You’ll find plenty of Internet cafés in Maputo, and most large hotels in the capital will offer broadband access (often Wi-Fi). However, as you travel further north, you’ll find it harder to stay online, with Internet cafés restricted to provincial towns and resort hotels. Mobile phone coverage is excellent in Maputo and larger towns, but in rural areas you may struggle to find a signal. Local operators mcel and Vodacom offer roaming coverage, as well as affordable pay-as-you-go sim cards.


Carlson Rezidor’s Radisson Blu property has shaken up the Maputo hotel scene, which until this year was arguably dominated by Lonrho’s Hotel Cardoso and the Polana Serena, although Pestana may have something to say about that, with its Pestana Rovuma property. “The business class hotels in Maputo are of an international standard,” says Pierre Grobler, Business Traveller Africa Media Solutions Consultant. “Once you are ensconced in your hotel it feels as if you are in a European city. I think the Polana Serena is the flagship hotel in Maputo, whilst I know that there’s a new Radisson Blu.”

The South African brand with the biggest presence is Tsogo Sun Hotels, with its Southern Sun Maputo. “It’s a very popular hotel in Maputo,” says Schuitmaker. “It also has good security and the service is excellent. The rooms are also comfortable.” 

Travel Tips

Apart from a few well-known ‘no-go’ areas, bustling Maputo is safe to explore on foot and is one of southern Africa’s most colourful capitals. Taxis are plentiful, but generally don’t cruise for business. So, ask your hotel to call one or keep an eye out for informal taxi ranks. While some Maputo taxis are metered, it’s best to negotiate a fare upfront.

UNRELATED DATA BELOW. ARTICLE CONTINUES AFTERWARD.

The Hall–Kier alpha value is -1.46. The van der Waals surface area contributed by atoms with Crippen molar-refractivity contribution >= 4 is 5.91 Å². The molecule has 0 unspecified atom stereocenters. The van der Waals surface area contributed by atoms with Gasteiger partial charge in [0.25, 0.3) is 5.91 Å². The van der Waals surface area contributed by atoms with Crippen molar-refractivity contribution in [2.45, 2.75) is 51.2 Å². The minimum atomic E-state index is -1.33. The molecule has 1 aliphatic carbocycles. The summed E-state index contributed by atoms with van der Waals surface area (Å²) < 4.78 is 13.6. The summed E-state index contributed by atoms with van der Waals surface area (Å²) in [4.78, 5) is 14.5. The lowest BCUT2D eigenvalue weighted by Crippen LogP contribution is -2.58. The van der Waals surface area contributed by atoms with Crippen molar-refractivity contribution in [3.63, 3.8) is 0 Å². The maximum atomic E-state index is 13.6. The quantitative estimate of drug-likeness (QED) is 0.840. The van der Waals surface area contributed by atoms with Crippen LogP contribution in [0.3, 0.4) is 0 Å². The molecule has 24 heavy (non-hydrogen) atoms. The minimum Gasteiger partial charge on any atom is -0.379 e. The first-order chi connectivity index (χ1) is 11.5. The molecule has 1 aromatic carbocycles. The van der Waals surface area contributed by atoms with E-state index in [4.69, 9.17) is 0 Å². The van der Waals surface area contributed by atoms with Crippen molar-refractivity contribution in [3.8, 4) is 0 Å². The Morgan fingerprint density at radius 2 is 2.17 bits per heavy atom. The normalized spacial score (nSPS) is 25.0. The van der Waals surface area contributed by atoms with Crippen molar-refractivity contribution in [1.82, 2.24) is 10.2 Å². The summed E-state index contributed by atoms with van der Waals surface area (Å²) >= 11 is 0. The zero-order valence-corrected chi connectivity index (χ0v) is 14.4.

Unless you’re travelling deep into rural areas, your only major health concern in Mozambique is malaria, which is prevalent throughout the country. Ask your health professional for advice at least three weeks before you travel. 

The Experience

“It’s a very short flight from South Africa,” says Schuitmaker. “But, not many airlines occupy this route, so it tends to be rather expensive. LAM does not have the greatest reputation, so, with regards South African business, it tends to go the way of SAA. Be prepared to experience language problems if you do not speak Portuguese. The road network is rather good and driving times around the city are not excessive.”


Mozambique High Commission:
Investment Promotion Centre:

Fact File

Capital: Maputo
23 million
Time zone: GMT +2
Plugs: Two-prong round pins
Dialling code: +258
Currency: Mozambican Metical. Exchange rate: US$1=MNM29
Language: Portuguese and English

Air Travel

Airlink –
BA –
Emirates –
Ethiopian Airlines –
Federal Air –
Kenya Airways –
Qatar –
SA Express –
TAP Portugal –


Afrin Prestige –
Arabias Boutique –
Avenida Hotel –
Hotel Africa –
Hotel Cardoso –
Mangas Villa –
Pestana Rovuma –
Polana Serena –
Radisson Blu –
Southern Sun –
Tivoli Hotel –
VIP Grand Maputo –

Car Rental

Alamo –
Avis –
Europcar –
National –
Sixt –


Access to Africa –
BCD Travel –
Carlson Wagonlit –
Club Travel –
SA Travel Centre –
Tourvest –